Exhibition in Perpignan deals with borders and Catalan independence

Project carried out by students, with some travelling to Catalonia to better understand situation

Photograph of a pro-independence protest by a student in the exhibition (by ACN)
Photograph of a pro-independence protest by a student in the exhibition (by ACN) / ACN

ACN | Perpignan

January 29, 2018 01:35 PM

The International Centre for Photojournalism in Perpignan is to open a photography exhibition on Tuesday that will tackle the themes of both borders and the independence process in Catalonia. The Catalan city is, in fact, in what is called Northern Catalonia, on the French side of the border, and it still has some ties to the country’s culture. Catalan flags can be seen hanging from buildings, and the local government has even taken various measures to promote Catalan language and culture.

The exhibition, entitled ‘Borders’, will be made up of 55 images that offer various perspectives on the topic of borders, as well as 126 portraits of students in the area. It is the result of a project that began in 2016, with a total of 250 students from different education centres participating. Topics covered include dealing with customs officials, travelling through the train stations of the border towns Cervera, on French soil, and Portbou, in Catalonia, as well as the Catalan pro-independence process.

Invisible lines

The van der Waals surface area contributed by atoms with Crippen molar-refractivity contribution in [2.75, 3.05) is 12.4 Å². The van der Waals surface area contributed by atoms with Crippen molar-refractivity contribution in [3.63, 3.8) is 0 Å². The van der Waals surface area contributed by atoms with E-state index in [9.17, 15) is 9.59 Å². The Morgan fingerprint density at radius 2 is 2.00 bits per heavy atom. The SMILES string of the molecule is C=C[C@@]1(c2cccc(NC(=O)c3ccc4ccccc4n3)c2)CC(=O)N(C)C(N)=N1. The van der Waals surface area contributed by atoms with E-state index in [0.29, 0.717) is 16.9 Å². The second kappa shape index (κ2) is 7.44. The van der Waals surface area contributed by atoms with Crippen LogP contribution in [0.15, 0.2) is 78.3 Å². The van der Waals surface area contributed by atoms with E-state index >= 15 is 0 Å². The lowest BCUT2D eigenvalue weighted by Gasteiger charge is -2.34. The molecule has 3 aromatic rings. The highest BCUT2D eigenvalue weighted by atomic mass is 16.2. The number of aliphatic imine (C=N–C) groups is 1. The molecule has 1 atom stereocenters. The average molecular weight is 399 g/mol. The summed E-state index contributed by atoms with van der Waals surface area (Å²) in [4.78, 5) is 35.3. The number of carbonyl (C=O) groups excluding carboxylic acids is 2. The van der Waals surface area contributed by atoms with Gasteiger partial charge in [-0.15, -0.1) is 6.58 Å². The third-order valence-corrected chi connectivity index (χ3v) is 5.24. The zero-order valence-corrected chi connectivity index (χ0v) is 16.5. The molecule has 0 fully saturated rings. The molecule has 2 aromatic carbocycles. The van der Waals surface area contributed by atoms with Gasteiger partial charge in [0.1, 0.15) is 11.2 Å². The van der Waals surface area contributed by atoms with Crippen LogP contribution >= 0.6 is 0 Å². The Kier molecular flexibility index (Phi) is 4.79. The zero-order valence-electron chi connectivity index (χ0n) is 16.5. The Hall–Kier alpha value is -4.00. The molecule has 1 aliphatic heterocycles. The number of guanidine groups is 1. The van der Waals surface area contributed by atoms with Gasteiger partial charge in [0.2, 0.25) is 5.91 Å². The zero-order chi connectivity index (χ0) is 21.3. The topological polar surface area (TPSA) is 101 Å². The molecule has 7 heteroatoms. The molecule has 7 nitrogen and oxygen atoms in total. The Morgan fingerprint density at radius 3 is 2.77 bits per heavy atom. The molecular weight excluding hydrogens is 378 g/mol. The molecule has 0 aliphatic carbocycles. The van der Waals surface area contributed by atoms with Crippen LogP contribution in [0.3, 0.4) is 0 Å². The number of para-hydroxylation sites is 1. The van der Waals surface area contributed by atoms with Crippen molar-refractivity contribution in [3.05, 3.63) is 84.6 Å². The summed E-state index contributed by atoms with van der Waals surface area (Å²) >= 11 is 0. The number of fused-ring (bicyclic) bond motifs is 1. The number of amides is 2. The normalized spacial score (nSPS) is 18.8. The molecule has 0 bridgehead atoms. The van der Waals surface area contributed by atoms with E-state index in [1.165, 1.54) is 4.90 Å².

The photojournalist in charge of the initiative, J.C. Milhet, says that the result is a compendium of images that “give a single vision on the borders.” He wanted to question where borders were and how they translate both culturally and geopolitically. Some students travelled to the towns of Cervera and Portbou, so close to each other geographically but technically in completely different countries, separated by an invisible line. And even though the space is diminutive, the difference stands out as soon as the line is crossed, when French becomes the prevailing language spoken in the streets.

Understanding Southern Catalonia

Students even travelled to Girona in order to photograph demonstrations in order to address what is going on in the country. They also spoke with politicians and representatives of the Catalan government. "I gave them autonomy because they looked for different points of view and had their own vision of the situation," explains Milhet. In fact, and according to the documentalist at the center, Bénédicte Vincent, some of the participants indicated that before doing the work they did not know that "the situation in Catalonia was so complicated."

Smugglers’ run

The role of borders in the trafficking of money, drugs, and tobacco was also tackled. Milhet focussed on tasks carried out by customs officials at borders when dealing with these issues. He stated that the “issue of Catalonia now affects this area more than ever.”

Mixed visions

It was difficult to bring together such diverse views on the same concept, acknowledged Milhet, but he says that he is "satisfied" with the result and that "high quality" images have been achieved. "They are different exhibitions that give a single vision on the borders," he insists. ‘Borders’ opens on Tuesday and will run until March 31.